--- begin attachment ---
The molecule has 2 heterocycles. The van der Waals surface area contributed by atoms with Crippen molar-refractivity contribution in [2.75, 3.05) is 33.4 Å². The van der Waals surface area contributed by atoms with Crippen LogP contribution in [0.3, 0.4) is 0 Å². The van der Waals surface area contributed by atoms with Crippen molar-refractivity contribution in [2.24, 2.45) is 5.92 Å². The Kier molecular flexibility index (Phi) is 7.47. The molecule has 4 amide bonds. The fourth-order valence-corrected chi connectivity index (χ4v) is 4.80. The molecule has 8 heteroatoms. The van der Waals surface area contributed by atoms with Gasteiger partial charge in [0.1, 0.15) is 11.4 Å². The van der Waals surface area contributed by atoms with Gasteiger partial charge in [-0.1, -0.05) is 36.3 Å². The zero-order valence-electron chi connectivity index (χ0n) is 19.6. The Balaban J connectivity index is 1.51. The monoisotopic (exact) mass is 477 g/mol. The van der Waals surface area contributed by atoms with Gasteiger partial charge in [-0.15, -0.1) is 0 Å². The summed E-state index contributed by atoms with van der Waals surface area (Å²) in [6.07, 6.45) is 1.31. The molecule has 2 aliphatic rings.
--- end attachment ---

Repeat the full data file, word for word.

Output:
The molecule has 2 heterocycles. The van der Waals surface area contributed by atoms with Crippen molar-refractivity contribution in [2.75, 3.05) is 33.4 Å². The van der Waals surface area contributed by atoms with Crippen LogP contribution in [0.3, 0.4) is 0 Å². The van der Waals surface area contributed by atoms with Crippen molar-refractivity contribution in [2.24, 2.45) is 5.92 Å². The Kier molecular flexibility index (Phi) is 7.47. The molecule has 4 amide bonds. The fourth-order valence-corrected chi connectivity index (χ4v) is 4.80. The molecule has 8 heteroatoms. The van der Waals surface area contributed by atoms with Gasteiger partial charge in [0.1, 0.15) is 11.4 Å². The van der Waals surface area contributed by atoms with Gasteiger partial charge in [-0.1, -0.05) is 36.3 Å². The zero-order valence-electron chi connectivity index (χ0n) is 19.6. The Balaban J connectivity index is 1.51. The monoisotopic (exact) mass is 477 g/mol. The van der Waals surface area contributed by atoms with Gasteiger partial charge in [-0.15, -0.1) is 0 Å². The summed E-state index contributed by atoms with van der Waals surface area (Å²) in [6.07, 6.45) is 1.31. The molecule has 2 aliphatic rings.